BANGKOK (REUTERS) - Protests have been growing in Thailand against the government of Prime Minister Prayut Chan-o-cha, a former junta leader, with some protesters also calling for reforms of King Maha Vajiralongkorn's monarchy.
Below is a timeline of events that took place since Mr Prayut was appointed prime minister after an election in March 2019. He rejects accusations that the electoral laws were fixed in his favour.
June 9, 2019: The King endorses Mr Prayut as prime minister, keeping him in the post he first took in a 2014 coup.
Nov 20: Constitutional court disqualifies vocal opposition figure Thanathorn Juangroongruangkit as a member of Parliament, saying he violated electoral law. He disputes the ruling.
Dec 14: Several thousand protesters demonstrate in Bangkok to protest against Thanathorn's disqualification and the moves to ban his Future Forward party.
Feb 21, 2020: Constitutional court bans Future Forward. The next day, hundreds of people join a protest against the decision.
March 26: Thai authorities impose a state of emergency to stop the spread of the coronavirus, limiting gatherings and travel.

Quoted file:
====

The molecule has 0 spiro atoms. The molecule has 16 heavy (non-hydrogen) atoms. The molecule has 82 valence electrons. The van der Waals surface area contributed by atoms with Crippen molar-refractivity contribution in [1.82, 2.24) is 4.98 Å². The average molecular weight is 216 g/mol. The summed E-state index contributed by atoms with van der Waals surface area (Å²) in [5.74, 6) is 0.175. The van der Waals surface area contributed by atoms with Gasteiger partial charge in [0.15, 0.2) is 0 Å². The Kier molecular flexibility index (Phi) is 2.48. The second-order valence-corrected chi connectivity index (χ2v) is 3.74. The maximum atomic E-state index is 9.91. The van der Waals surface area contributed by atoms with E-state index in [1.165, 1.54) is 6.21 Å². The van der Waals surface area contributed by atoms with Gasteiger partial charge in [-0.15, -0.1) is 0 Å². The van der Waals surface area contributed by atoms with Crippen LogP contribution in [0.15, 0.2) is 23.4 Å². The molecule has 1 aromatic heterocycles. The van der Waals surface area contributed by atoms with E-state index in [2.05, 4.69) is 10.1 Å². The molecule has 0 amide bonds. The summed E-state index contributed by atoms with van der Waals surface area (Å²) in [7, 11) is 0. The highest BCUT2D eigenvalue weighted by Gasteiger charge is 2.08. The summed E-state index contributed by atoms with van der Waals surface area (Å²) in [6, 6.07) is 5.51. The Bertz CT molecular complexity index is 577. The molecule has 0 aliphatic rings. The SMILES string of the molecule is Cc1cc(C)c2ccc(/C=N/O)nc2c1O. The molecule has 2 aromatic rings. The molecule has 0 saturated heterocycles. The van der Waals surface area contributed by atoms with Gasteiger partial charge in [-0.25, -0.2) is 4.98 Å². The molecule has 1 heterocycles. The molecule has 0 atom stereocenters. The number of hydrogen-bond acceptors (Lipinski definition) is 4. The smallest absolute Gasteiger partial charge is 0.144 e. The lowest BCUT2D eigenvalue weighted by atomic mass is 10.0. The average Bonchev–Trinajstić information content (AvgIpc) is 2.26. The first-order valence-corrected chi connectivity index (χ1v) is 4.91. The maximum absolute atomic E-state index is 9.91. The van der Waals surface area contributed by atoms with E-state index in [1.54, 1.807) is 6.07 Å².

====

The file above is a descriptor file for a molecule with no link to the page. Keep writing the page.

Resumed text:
July 18: The Free Youth group draws about 2,500 to a protest in Bangkok and makes three demands: dissolve Parliament, amend the Constitution and stop harassing critics.
Aug 3: Human rights lawyer Arnon Nampa makes an unprecedented call for reform of the monarchy at a protest with a Harry Potter theme.
Aug 10: Students at Thammasat University list 10 demands for reforming the monarchy, including abolition of the lese majeste law against criticising the King.
Aug 16: More than 10,000 people join a protest at Bangkok's Democracy Monument.
Sept 19: Tens of thousands protest in the biggest demonstration since the 2014 coup, cheering calls for reforms to the monarchy as well as for the removal of Mr Prayut.
Sept 20: Protesters install a plaque near the Grand Palace in Bangkok with the message that Thailand belongs to the people and not to the monarch. Thousands then march to present demands in a letter to the King, which they give to police before dispersing.